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Old Dominion Mine Park: Where Hiking Meets History

*This article was recently updated and re-posted. 

Looking for a place to hike in the Globe-Miami area?  The Old Dominion Walking park provides a series of hiking trails which loop around the historic mining site. Established in 2011, it provides visitors and locals alike a chance to walk the grounds of what was once the greatest mining operation in this area.

 

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Photo by: Robert Fugate The head frame of the Old Dominion was dismantled in 2007, but a group of photographers led by Ohio Photographer, Bill Woody, was allowed on site months before the actual demolition. This photo by Bob Fugate accurately reflects the image of the Head Frame and pump house which inspired the Parks’ logo.

 

The History of the Old Dominion Mine

The community of Globe-Miami was built on copper and the East Coast money which flocked here at the turn of the century to cash in on the rich bodies of copper ore. At one time there were over 35 operating mines around Globe and none were bigger than The Old Dominion Mine.

Like mining in general, the Old Dominion had fits and starts as it came to life and passed through several owners. The Old Dominion company was originally a silver producer, but in the early ‘1880’s erected a small copper furnace west of Globe to treat some ores found nearby. From 1876 – 1884 the “camp: produced about 21 million pounds of copper until the price of copper dropped to 9 3/4 cents and was closed down. Four years later, the price of copper ‘soared’ to 17 cents and the mines reopened.” (The Border. pp10. pub.1909)

“From 1899 -1905 the mine developed few new ore bodies and it was even thought that the supply would soon be exhausted. Yet, the discovery of a large ore body west of Globe, which would become Miami Copper, proved there was still much to be discovered in the area, and by 1906, under new management, the mining engineers with the Old Dominion discovered one of the largest low-grade ore deposits in the United States.” (The Border. pp10. pub.1909)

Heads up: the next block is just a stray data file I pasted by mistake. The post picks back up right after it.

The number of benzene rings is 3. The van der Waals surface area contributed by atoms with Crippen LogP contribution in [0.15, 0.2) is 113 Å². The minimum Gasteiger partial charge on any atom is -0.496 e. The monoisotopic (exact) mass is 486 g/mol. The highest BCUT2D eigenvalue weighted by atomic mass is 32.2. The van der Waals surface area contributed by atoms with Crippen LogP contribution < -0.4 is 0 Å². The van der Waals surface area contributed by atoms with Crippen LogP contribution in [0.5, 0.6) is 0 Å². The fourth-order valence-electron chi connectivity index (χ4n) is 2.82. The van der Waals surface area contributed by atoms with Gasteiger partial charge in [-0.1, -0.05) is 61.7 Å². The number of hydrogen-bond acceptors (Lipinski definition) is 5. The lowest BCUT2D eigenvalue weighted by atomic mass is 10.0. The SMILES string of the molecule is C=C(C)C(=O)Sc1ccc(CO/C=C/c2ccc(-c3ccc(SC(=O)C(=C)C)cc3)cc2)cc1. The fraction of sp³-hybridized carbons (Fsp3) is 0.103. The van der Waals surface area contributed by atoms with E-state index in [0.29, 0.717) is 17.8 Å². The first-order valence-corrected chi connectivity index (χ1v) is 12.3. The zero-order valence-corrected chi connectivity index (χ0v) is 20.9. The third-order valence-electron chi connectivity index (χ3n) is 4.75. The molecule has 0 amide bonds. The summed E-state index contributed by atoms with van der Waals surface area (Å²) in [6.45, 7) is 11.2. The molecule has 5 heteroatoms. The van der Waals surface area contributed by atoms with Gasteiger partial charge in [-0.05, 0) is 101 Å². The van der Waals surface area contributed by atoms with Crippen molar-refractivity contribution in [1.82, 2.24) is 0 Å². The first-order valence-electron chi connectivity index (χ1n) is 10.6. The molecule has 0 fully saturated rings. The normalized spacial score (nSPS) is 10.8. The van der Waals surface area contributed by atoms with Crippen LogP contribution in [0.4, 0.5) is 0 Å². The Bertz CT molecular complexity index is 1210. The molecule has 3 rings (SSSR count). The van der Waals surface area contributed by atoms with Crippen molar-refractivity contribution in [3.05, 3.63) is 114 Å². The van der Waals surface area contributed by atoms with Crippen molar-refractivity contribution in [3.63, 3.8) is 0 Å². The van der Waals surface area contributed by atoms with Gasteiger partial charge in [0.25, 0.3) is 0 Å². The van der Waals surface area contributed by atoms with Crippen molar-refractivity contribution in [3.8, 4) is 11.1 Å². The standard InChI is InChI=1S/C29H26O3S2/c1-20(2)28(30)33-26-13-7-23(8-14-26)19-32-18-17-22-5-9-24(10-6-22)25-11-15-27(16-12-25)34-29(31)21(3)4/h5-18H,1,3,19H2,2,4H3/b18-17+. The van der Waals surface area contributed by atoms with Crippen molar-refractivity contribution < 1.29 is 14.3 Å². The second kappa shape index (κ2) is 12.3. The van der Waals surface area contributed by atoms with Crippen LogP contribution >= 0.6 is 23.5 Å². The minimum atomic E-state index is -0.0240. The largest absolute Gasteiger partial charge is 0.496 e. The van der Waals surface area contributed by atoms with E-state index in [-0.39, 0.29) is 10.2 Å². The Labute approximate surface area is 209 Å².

The mine was shut down in 1931 and has remained closed for nearly eighty years.

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Large 4′ x 4′ Signage around the Park will provide visitors a glimpse into the regions rich mining history

 

A new future for an old mine:  A Historic Mine Park

The idea of a walking park on the Old Dominion property was first raised twenty years ago, but it wasn’t until 2003 that a committee was formed to seriously advance the idea and began working with all stakeholders including BHP,  the City of Globe, FreePort McMoran and others. The small group which led the way on the project includes: Thea Wilshire , Mary Ann Moreno , Brandon Parker , and  Ellen Kretch. The group succeeded in getting all the necessary permits and approvals which took over 7 years of wrangling with lawyers and stakeholder interests to arrive at an agreement on how the property would be used and what was permissible on the site.

The Generosity of others in funding a Walking Park

The Park was made possible through the slow and steady persistence of this group in working through every obstacle. Funding for the site came from many sources including: $140,000in grant monies and donations; including a Govenors’ Rural Tourism Development grant for $140,000, $12,500 from BHP, $10,000 from Globe Rotary, $2,000 from the Rotary District, $2,000 from Gila Historical Musuem, $2,000 from WAIME, $2,500 from SME, $5,000 from MWH, $3,000 from FreePort McMoran, $1,000 from Resolution Copper and $5,800 from individuals.